Specialty Chief Editor
Despite decades of research in nuclear physics, this field is still a fascinating world, full of open questions which wait for an answer.
As primary examples, we quote:
1) the nuclear interaction and its connection with QCD: where does the nuclear force which binds nucleons together get its main characteristics from, and how is it rooted in the theory of strong interaction?
2) Nuclear structure and nuclear reactions: why is the nuclear landscape so rich and so complex, and where does such a complexity come from?
3) Hadronic physics and QCD: how can we connect the world of quarks and gluons with that of hadrons?
4) Relativistic heavy ion collisions: how can we understand the different nuclear phases, which lead from nuclear liquid to quark-gluon plasma?
5) Nuclear astrophysics: how can we understand ultimately where the elements come from, and how does nuclear physics affect the early stage and the evolution of our Universe? Furthermore, what is the structure of compact astrophysical objects as neutron stars, and how this can be related to gravitational waves and gamma-ray bursts detection?
All original research articles of the highest quality, reporting experimental or theoretical results in these aspects of nuclear physics, are welcomed in Frontiers in Physics, section Nuclear Physics.
Our interest, however, is not limited to the above list. For instance, we also welcome original articles addressing the development of novel numerical techniques to solve for the many-body quantum mechanical problem, as well as those where nuclear physics works at the service of other fields, like neutrino physics, astroparticle physics, and cosmology, including theoretical modelling and experimental searches for dark matter and for physics beyond the Standard Model.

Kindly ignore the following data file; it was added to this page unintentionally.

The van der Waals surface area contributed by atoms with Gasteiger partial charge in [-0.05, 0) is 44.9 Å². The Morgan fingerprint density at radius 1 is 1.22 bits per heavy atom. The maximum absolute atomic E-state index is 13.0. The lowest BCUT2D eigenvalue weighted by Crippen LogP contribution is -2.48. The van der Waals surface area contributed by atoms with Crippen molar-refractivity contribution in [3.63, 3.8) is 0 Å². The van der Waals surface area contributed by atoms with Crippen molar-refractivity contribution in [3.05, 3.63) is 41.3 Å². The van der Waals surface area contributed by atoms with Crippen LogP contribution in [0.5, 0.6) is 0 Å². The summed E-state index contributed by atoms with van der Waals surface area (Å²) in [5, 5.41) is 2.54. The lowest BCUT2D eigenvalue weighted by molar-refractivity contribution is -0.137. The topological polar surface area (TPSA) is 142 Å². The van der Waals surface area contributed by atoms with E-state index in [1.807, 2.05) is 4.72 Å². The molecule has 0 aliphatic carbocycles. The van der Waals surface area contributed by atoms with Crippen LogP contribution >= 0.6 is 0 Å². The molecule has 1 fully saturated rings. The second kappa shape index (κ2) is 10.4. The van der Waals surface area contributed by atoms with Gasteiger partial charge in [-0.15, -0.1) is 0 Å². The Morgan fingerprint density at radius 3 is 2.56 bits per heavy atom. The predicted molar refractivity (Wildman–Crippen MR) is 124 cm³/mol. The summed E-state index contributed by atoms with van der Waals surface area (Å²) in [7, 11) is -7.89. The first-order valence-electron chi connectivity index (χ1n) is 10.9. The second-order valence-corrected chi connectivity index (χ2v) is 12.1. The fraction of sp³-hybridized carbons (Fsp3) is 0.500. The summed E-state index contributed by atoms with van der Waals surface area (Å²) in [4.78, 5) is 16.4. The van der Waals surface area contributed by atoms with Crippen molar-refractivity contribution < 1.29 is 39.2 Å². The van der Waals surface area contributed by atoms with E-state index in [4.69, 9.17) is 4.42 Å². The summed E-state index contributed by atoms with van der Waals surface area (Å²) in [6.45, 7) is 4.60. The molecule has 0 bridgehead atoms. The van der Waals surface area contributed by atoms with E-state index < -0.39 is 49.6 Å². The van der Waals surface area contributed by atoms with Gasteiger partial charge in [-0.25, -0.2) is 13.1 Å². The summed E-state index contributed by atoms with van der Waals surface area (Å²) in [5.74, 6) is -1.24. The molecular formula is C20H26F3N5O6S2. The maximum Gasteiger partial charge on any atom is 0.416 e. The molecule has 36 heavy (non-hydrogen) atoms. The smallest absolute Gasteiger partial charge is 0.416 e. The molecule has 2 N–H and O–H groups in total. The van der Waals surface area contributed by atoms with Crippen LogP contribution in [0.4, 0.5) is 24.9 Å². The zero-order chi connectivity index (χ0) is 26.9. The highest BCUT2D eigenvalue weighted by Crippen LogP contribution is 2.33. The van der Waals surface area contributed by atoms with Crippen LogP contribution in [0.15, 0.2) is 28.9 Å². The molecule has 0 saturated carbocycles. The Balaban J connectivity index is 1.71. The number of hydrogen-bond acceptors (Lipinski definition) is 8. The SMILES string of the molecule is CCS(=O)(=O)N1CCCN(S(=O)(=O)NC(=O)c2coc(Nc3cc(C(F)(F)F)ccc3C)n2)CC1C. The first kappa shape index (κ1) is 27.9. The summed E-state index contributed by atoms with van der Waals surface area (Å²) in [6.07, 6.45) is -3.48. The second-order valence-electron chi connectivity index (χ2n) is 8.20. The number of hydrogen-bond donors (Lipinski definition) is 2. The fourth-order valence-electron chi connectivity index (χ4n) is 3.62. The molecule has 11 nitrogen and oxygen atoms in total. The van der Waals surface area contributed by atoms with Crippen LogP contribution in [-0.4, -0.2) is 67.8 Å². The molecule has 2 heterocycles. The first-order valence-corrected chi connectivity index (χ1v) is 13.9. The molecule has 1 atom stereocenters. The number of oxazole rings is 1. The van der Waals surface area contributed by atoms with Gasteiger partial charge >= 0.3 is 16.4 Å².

Frontiers in Astronomy and Space Sciences is member of the Committee on Publication Ethics.
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Nuclear Physics welcomes submissions of the following article types: Brief Research Report, Correction, Editorial, Hypothesis & Theory, Mini Review, Original Research, Perspective, Review, Technology and Code.
All manuscripts must be submitted directly to the section Nuclear Physics, where they are peer-reviewed by the Associate and Review Editors of the specialty section.
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Only leading experts and established members of the research community are appointed to the Frontiers Editorial Boards. Chief Editors, Associate Editors and Review Editors are all listed with their names and affiliations on the Journal pages and are encouraged to publicly list their publication credentials.
Associate Editors oversee the peer-review and take the final acceptance decision on manuscripts. Editorial decision power is distributed in Frontiers, because we believe that many experts within a community should be able to shape the direction of science for the benefit of society.
Submitting authors can choose a preferred Associate Editor to handle their manuscript, because they can judge well who would be an appropriate expert in editing their manuscript. There is no guarantee for this preference of choice, Associate Editors can decline invitations any time, and the handling Associate Editor can also be over-ridden by the Chief Editor before she/he is invited to edit the article or at any other stage.